Abortion advocates claimed victory Wednesday after US voters sided with protecting access to the procedure in several ballot initiatives, in a rebuke of the Supreme Court's June decision to overturn constitutional abortion rights.
Voters in California, Vermont and Michigan strongly endorsed proposed state charter amendments guaranteeing the right to have an abortion.
In Republican stronghold Kentucky -- where abortion has been outlawed since the Supreme Court ruling -- voters rejected an amendment to the state charter that would have in effect made it impossible to challenge the state's ban.
In Montana, the fifth state with an abortion measure on the ballot, a preliminary count indicated voters there also opposed proposed legislation hostile to the procedure.
- Key election issue -
The results came after a long national midterm election battle in which President Joe Biden and his Democratic Party sought to make a key issue out of the conservative-majority Supreme Court's ruling overturning Roe v. Wade, the 1973 case that established abortion as a constitutional right.
The court's decision pushed the issue to states to decide.
And as anti-abortion groups mounted strong campaigns to outlaw or severely restrict the practice, some 15 states instituted full-scale bans.
Analysts suggest progressive voters were motivated to turn out in larger numbers by the issue, and one result was the votes on the abortion-related ballot initiatives.
Edison Research said its exit polls showed that abortion was the top issue for 27 percent of voters, just below inflation, cited by 31 percent.
"Across the country last night, we saw an unmistakable repudiation of the Supreme Court's decision to overturn Roe," said Nancy Northup, president of the Center for Reproductive Rights.
"From Kentucky to Michigan to Vermont to California, Americans want their right to abortion protected," she said.
Alexis McGill Johnson, president of Planned Parenthood Action Fund, said it was clear that the issue of abortion rights "redefined this election."
"Abortion was on the ballot and abortion won," she told reporters.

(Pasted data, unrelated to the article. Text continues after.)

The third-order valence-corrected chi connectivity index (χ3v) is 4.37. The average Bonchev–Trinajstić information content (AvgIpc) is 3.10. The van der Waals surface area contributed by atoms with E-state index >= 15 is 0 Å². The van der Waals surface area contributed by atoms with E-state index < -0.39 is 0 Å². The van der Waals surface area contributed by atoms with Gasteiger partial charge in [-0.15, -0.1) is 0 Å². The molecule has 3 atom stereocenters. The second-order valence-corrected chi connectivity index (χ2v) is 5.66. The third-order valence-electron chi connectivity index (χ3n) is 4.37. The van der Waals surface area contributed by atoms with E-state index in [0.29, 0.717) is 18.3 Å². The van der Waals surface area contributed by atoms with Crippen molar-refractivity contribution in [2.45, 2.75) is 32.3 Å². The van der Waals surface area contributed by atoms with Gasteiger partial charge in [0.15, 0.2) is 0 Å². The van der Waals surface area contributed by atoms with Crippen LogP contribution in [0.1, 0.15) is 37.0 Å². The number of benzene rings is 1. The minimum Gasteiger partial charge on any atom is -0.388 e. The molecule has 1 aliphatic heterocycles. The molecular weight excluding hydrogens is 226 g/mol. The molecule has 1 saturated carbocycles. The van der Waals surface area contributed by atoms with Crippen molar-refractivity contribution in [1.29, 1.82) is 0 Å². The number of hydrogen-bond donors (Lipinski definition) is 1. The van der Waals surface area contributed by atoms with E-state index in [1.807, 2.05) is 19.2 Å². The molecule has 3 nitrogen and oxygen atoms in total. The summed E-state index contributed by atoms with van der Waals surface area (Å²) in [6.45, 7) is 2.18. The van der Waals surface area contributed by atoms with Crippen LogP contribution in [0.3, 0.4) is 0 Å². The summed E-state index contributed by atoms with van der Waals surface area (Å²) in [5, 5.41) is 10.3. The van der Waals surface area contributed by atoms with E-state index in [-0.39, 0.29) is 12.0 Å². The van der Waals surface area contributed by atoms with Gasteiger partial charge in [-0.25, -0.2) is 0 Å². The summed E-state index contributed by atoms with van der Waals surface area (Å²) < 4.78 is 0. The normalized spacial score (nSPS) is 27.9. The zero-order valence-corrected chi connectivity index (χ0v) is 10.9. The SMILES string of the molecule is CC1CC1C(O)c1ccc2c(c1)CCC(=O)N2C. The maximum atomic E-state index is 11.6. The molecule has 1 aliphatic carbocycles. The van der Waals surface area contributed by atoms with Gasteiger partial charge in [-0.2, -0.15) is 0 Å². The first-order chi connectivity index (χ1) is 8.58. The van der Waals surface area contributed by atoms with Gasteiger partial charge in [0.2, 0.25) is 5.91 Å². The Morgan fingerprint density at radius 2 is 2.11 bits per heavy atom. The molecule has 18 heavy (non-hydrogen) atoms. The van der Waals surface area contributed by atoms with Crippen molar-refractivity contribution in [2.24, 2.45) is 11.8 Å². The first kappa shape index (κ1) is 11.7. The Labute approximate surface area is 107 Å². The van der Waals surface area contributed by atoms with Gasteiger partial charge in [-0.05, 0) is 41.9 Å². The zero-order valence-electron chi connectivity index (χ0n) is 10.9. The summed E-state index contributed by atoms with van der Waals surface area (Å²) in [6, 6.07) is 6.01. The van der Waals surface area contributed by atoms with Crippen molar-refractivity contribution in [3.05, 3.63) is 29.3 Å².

- Kentucky court challenge -
The votes in California, Michigan and Vermont for constitutional amendments to protect abortion rights were not surprising: all three are firmly Democratic states, and the electoral verdict was clear.
In conservative Kentucky, however, the ballot measure supported by anti-abortion groups was rejected by a relatively narrow 52 percent to 48 percent margin.
If it had passed, it would have inserted into the state's constitution a clause saying that there is no right to abortion.
The Kentucky supreme court is scheduled to hear a challenge to the state ban on abortion next week, noted Elisabeth Smith of the Center for Reproductive Rights.
The court will find it hard to ignore the outcome of the rejection of the ballot initiative, she told AFP.
Anti-abortion activists played down the ballot initiatives, noting that many candidates sharing their views were elected or reelected on Tuesday.
"Perhaps the most important lesson from the 2022 midterm elections is that pro-life candidates' success lies in clearly and consistently leading with their position on protections for the unborn," said the March for Life group.
"This was even more true this cycle when pro-life candidates were outspent 10 to 1 on the issue," they said.
- Biden backs 'right to choose' -
With Republicans poised to capture one and possibly both houses of Congress when the full results of the Tuesday vote are known, some anti-abortion activists want them to pass a federal law outlawing the procedure across the country.
But, commenting on election outcome Wednesday, Biden said he would not accept that.
The voters "sent a clear and unmistakable message that they want to preserve our democracy and protect the right to choose in this country," Biden said.
"I will veto any attempt to pass a national ban on abortion," he said.